The term "human factors" has grown increasingly popular as the commercial aviation industry has realized that human error, rather than mechanical failure, underlies most aviation accidents and incidents. If interpreted narrowly, human factors is often considered synonymous with crew resource management (CRM) or maintenance resource management (MRM). However, it is much broader in both its knowledge base and scope. Human factors involves gathering information about human abilities, limitations, and other characteristics and applying it to tools, machines, systems, tasks, jobs, and environments to produce safe, comfortable, and effective human use. In aviation, human factors is dedicated to better understanding how humans can most safely and efficiently be integrated with the technology. That understanding is then translated into design, training, policies, or procedures to help humans perform better.
Despite rapid gains in technology, humans are ultimately responsible for ensuring the success and safety of the aviation industry. They must continue to be knowledgeable, flexible, dedicated, and efficient while exercising good judgment. Meanwhile, the industry continues to make major investments in training, equipment, and systems that have long-term implications. Because technology continues to evolve faster than the ability to predict how humans will interact with it, the industry can no longer depend as much on experience and intuition to guide decisions related to human performance. Instead, a sound scientific basis is necessary for assessing human performance implications in design, training, and procedures, just as developing a new wing requires sound aerodynamic engineering.
Boeing has addressed this issue by employing human factors specialists, many of whom are also pilots or mechanics, since the 1960s. Initially focused on flight deck design, this group of about 30 experts now considers a much broader range of elements (see graphic), such as cognitive psychology, human performance, physiology, visual perception, ergonomics, and human-computer interface design. Applied collectively, their knowledge contributes to the design of Boeing airplanes and support products that help humans perform to the best of their capability while compensating for their natural limitations.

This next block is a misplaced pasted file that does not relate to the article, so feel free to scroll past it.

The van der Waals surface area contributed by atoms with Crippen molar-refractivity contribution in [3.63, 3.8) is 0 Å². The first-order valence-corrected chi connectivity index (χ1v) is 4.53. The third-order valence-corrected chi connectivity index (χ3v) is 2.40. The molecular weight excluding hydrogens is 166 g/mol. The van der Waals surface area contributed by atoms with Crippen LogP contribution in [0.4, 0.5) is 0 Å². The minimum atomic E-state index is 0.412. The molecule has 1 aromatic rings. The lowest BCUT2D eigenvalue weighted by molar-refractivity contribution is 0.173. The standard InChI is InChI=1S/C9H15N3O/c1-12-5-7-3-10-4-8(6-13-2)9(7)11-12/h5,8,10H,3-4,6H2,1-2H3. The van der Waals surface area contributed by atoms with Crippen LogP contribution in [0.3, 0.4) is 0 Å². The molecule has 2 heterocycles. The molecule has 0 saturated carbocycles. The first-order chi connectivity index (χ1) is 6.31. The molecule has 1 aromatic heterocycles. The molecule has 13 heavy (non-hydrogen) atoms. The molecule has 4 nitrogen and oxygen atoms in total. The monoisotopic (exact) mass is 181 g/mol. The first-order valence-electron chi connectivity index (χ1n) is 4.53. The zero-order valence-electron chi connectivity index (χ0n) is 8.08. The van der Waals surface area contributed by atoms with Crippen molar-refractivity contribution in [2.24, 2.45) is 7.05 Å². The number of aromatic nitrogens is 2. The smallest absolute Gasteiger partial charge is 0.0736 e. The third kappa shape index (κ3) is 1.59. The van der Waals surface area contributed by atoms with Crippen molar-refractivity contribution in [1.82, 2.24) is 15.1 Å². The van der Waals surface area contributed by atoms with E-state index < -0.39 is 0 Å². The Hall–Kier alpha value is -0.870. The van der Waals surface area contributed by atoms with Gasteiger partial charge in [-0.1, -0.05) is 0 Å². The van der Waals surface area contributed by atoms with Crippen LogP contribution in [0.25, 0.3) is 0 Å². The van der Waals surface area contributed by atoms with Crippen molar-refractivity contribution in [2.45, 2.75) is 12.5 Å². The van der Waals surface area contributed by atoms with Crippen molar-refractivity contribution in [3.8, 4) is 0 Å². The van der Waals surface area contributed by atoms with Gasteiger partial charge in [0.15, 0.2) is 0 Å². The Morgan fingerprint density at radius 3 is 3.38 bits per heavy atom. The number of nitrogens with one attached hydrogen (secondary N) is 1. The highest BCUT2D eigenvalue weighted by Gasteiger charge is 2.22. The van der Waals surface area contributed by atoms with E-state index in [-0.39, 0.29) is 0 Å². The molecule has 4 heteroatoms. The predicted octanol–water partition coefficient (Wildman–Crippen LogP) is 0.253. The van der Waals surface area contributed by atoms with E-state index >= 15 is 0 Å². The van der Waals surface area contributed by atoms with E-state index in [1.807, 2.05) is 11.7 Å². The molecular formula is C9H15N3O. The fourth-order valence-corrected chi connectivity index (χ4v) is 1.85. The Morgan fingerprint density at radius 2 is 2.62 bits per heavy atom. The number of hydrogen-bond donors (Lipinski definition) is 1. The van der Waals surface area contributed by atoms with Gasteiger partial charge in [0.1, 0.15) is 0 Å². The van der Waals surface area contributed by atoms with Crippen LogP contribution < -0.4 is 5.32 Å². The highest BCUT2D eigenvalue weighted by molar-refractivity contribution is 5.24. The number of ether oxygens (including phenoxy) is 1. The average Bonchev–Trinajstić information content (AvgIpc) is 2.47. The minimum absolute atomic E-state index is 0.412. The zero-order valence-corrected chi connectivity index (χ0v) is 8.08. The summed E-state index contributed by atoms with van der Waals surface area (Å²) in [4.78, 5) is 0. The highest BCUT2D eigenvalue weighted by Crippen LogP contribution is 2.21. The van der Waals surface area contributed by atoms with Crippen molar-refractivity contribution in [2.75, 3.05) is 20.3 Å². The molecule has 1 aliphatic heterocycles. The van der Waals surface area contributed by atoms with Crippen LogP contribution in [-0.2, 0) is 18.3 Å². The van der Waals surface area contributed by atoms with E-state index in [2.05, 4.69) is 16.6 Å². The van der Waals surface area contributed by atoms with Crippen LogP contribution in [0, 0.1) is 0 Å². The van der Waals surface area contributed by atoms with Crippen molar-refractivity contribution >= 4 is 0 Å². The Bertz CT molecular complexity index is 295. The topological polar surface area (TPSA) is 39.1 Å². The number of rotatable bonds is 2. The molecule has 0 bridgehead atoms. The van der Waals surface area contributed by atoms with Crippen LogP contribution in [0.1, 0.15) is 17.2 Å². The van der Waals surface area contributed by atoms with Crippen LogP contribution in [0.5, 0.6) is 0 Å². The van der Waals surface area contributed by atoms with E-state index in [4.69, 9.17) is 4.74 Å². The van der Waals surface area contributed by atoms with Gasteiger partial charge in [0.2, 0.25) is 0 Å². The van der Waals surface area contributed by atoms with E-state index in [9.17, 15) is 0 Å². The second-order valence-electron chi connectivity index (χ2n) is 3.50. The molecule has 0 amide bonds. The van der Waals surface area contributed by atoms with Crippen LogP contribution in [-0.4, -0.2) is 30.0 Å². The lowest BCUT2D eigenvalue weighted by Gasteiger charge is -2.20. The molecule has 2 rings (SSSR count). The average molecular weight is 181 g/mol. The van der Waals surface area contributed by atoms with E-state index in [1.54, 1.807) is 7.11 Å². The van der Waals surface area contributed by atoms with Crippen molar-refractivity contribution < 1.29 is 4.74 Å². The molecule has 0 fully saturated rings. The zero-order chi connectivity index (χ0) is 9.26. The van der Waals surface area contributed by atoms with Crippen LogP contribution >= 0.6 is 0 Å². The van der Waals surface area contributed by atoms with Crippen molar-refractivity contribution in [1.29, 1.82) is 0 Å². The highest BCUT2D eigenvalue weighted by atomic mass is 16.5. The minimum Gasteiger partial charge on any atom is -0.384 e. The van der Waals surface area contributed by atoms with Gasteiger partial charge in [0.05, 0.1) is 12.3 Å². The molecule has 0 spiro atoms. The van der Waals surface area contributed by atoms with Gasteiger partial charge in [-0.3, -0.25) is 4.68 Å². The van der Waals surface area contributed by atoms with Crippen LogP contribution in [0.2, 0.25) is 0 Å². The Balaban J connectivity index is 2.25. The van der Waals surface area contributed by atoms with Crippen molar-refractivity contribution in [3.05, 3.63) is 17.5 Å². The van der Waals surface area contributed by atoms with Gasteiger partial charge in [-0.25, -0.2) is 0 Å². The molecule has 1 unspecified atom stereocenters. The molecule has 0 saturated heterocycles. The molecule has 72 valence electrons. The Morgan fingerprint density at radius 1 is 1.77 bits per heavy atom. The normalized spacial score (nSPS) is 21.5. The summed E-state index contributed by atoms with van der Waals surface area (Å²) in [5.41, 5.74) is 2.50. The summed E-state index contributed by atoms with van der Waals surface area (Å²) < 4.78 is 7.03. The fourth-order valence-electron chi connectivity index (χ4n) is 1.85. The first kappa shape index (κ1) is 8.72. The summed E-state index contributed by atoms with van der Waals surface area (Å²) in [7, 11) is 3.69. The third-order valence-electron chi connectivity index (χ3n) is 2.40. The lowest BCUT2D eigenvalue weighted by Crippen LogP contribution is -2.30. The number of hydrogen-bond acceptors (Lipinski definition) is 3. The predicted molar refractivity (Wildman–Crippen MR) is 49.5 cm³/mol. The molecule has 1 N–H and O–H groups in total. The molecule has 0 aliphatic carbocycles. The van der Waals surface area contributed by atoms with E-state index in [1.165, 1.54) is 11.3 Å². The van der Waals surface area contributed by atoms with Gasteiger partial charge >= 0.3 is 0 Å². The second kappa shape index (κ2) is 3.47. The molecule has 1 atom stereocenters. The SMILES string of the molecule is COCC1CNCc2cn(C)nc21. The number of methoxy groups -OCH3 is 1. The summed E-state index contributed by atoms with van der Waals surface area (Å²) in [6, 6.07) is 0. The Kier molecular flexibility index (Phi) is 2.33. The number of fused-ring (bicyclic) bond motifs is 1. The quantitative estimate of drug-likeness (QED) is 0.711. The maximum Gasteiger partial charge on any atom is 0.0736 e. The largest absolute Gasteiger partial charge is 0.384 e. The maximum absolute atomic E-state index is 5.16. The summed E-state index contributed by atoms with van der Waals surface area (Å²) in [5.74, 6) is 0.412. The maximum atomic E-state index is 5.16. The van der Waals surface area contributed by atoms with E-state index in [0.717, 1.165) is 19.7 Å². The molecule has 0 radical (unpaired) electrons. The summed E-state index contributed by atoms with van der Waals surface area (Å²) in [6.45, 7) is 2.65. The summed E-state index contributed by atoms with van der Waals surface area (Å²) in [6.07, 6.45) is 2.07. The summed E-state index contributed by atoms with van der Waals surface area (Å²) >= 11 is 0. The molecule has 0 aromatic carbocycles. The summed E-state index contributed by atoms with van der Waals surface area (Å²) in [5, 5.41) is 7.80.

Because improving human performance can help the industry reduce the commercial aviation accident rate, much of the focus is on designing human-airplane interfaces and developing procedures for both flight crews and maintenance technicians. Boeing also continues to examine human performance throughout the airplane to improve usability, maintainability, reliability, and comfort. In addition, human factors specialists participate in analyzing operational safety and developing methods and tools to help operators better manage human error. These responsibilities require the specialists to work closely with engineers, safety experts, test and training pilots, mechanics, and cabin crews to properly integrate human factors into the design of all Boeing airplanes. Their areas of responsibility include addressing human factors in
1. Flight deck design.
2. Design for maintainability and in-service support.
3. Error management.
4. Passenger cabin design.
1. FLIGHT DECK DESIGN
Over the past several decades, safer and more reliable designs have been responsible for much of the progress made in reducing the accident rate and increasing